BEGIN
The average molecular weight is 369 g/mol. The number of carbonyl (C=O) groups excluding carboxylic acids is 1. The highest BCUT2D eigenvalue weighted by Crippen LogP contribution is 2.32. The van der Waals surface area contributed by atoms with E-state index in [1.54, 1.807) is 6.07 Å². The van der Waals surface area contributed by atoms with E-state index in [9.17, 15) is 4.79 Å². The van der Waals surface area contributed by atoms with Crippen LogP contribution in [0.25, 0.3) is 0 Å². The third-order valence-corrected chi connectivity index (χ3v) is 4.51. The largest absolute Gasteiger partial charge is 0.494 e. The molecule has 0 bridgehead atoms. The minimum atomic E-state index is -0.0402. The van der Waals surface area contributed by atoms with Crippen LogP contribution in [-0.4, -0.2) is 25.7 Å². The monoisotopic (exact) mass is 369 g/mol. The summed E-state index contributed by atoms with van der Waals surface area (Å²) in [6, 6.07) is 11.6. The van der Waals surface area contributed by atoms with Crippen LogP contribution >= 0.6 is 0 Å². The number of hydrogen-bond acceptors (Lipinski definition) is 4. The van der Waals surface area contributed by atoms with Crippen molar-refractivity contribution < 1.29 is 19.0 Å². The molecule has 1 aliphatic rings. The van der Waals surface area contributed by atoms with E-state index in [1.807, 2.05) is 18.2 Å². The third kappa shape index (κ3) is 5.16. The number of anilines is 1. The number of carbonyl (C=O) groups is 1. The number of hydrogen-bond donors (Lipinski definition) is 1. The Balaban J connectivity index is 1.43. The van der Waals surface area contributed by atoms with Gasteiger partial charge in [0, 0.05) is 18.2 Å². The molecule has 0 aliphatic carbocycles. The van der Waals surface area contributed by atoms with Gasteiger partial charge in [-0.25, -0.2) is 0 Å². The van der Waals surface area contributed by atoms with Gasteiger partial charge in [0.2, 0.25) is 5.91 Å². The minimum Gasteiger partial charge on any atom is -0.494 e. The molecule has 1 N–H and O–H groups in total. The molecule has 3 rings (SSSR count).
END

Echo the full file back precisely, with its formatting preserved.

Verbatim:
The average molecular weight is 369 g/mol. The number of carbonyl (C=O) groups excluding carboxylic acids is 1. The highest BCUT2D eigenvalue weighted by Crippen LogP contribution is 2.32. The van der Waals surface area contributed by atoms with E-state index in [1.54, 1.807) is 6.07 Å². The van der Waals surface area contributed by atoms with E-state index in [9.17, 15) is 4.79 Å². The van der Waals surface area contributed by atoms with Crippen LogP contribution in [0.25, 0.3) is 0 Å². The third-order valence-corrected chi connectivity index (χ3v) is 4.51. The largest absolute Gasteiger partial charge is 0.494 e. The molecule has 0 bridgehead atoms. The minimum atomic E-state index is -0.0402. The van der Waals surface area contributed by atoms with Crippen LogP contribution in [-0.4, -0.2) is 25.7 Å². The monoisotopic (exact) mass is 369 g/mol. The summed E-state index contributed by atoms with van der Waals surface area (Å²) in [6, 6.07) is 11.6. The van der Waals surface area contributed by atoms with Crippen LogP contribution >= 0.6 is 0 Å². The number of hydrogen-bond acceptors (Lipinski definition) is 4. The van der Waals surface area contributed by atoms with Crippen molar-refractivity contribution < 1.29 is 19.0 Å². The molecule has 1 aliphatic rings. The van der Waals surface area contributed by atoms with E-state index in [1.807, 2.05) is 18.2 Å². The third kappa shape index (κ3) is 5.16. The number of anilines is 1. The number of carbonyl (C=O) groups is 1. The number of hydrogen-bond donors (Lipinski definition) is 1. The Balaban J connectivity index is 1.43. The van der Waals surface area contributed by atoms with Gasteiger partial charge in [0, 0.05) is 18.2 Å². The molecule has 0 aliphatic carbocycles. The van der Waals surface area contributed by atoms with Gasteiger partial charge in [-0.25, -0.2) is 0 Å². The van der Waals surface area contributed by atoms with Gasteiger partial charge in [0.2, 0.25) is 5.91 Å². The minimum Gasteiger partial charge on any atom is -0.494 e. The molecule has 1 N–H and O–H groups in total. The molecule has 3 rings (SSSR count).